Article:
Confronted with the pandemic-induced mental health crisis (exacerbated by our damaging online habits), Brian also explains that sound therapy has proved to be a familiar and welcome form of healing for a fast-paced generation that may need it even more desperately in the future.

Upon our return to normalcy, he believes it can provide the additional relief that people are seeking. ‘I am fascinated by music’s ability to affect change in ways that almost anything virtually in the world cannot,’ he says. ‘SoundMind is more than an app, it’s a movement. A community being driven by those willing to speak on the issues that many shy away from.’

Looking ahead, Brian’s vision is to build SoundMind into one of the most reliable and accessible interactive user experience brands of the 21st Century.

‘When people feel alone or are in need of a resource, I want SoundMind to be something that comes to mind in everyone’s mind,’ he says. ‘And, if we can turn around and say that it can help people, even in the slightest, we have succeeded.’

Well, given that his project is taking sizeable strides towards tackling a much bigger problem, it may well go on to be just that. In the time being, there’s no question that SoundMind is set to become a valuable tool in the overall mental healthcare industry. This up-and-coming platform not only serves as the much-needed voice for those who are feeling unheard and unseen, but shows how much of an impact the efforts of young visionaries can make on the world.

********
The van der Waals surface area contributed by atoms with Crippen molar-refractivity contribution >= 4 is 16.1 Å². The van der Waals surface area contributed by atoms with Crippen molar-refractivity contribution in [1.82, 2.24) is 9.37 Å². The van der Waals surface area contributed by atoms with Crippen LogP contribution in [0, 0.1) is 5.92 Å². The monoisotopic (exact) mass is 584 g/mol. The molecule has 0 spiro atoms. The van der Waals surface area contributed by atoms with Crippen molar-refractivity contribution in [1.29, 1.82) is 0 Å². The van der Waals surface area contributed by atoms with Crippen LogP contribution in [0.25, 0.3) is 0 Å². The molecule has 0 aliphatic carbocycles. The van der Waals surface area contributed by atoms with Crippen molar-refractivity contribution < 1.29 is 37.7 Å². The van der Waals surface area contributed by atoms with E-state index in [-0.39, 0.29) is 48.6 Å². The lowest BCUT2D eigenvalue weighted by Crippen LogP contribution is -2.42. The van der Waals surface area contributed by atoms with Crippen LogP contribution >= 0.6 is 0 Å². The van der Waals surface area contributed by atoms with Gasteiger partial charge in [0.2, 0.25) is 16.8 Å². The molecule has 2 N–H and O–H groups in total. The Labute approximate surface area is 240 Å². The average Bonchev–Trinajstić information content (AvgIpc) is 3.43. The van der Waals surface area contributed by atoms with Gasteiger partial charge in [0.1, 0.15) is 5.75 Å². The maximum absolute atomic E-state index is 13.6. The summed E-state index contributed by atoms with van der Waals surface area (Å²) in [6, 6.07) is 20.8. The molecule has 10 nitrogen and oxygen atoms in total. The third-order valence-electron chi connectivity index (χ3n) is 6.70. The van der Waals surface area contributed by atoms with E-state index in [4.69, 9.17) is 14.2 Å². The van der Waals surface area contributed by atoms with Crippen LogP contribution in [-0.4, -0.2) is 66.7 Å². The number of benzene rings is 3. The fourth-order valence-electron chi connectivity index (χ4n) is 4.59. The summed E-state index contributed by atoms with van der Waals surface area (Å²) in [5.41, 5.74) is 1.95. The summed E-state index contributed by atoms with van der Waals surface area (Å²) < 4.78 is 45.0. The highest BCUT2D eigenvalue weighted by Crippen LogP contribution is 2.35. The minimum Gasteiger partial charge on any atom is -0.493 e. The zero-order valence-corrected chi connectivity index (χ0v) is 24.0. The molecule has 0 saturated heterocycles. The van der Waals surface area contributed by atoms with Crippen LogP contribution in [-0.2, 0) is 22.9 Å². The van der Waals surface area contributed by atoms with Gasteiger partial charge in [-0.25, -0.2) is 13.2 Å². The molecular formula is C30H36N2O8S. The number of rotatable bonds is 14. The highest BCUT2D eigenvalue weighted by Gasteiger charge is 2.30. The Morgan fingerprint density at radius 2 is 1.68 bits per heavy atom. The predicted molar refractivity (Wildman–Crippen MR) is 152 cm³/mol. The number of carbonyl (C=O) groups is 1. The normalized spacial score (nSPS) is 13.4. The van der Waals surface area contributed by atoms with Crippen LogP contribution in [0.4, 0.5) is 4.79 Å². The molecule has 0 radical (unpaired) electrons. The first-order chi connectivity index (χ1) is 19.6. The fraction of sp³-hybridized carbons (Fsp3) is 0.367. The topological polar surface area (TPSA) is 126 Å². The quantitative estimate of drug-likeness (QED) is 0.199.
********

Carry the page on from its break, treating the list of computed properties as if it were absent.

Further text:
Advice for Gen Z

With 54% of Gen Z saying they want to start their own company and CEOs seemingly getting younger by the day, I thought it apt to end our conversation by asking Brian for some guidance on how to get started.

He was more than happy to leave me with a slew of sage advice for those daunted by the notion of turning a simple idea into a prolific business venture.

‘I am young, there is no doubt in that, and it has allowed me to bring a diverse perspective to my entrepreneurial career. I learned quickly that every day you are in competition with who you were yesterday, and as long as you continue to learn and grow from your experiences, you are becoming a more aware and mature leader.’ he says.

As a founder, Brian emphasises that you must have an unparalleled passion that never dies. If you’re passionate, the starting point is to love the idea so much that no one can deter you from it.

Though many assume that revenue is the powerhouse behind a business – which is true to a degree – he is firm in his confidence that a team’s passion and willingness to think outside the box is what separates the companies that shatter expectations and those that sink.

On this note, he tells me that you’re only as strong as you empower yourself and your team to be, and that without passion, there is no spark.

‘Knowing that one day people are going to walk up to me and say thank you, look what you were able to do just because you didn’t sleep, stop, or give up,’ he finishes.

‘That feeling is worth more than any pay check. That’s why I keep going.’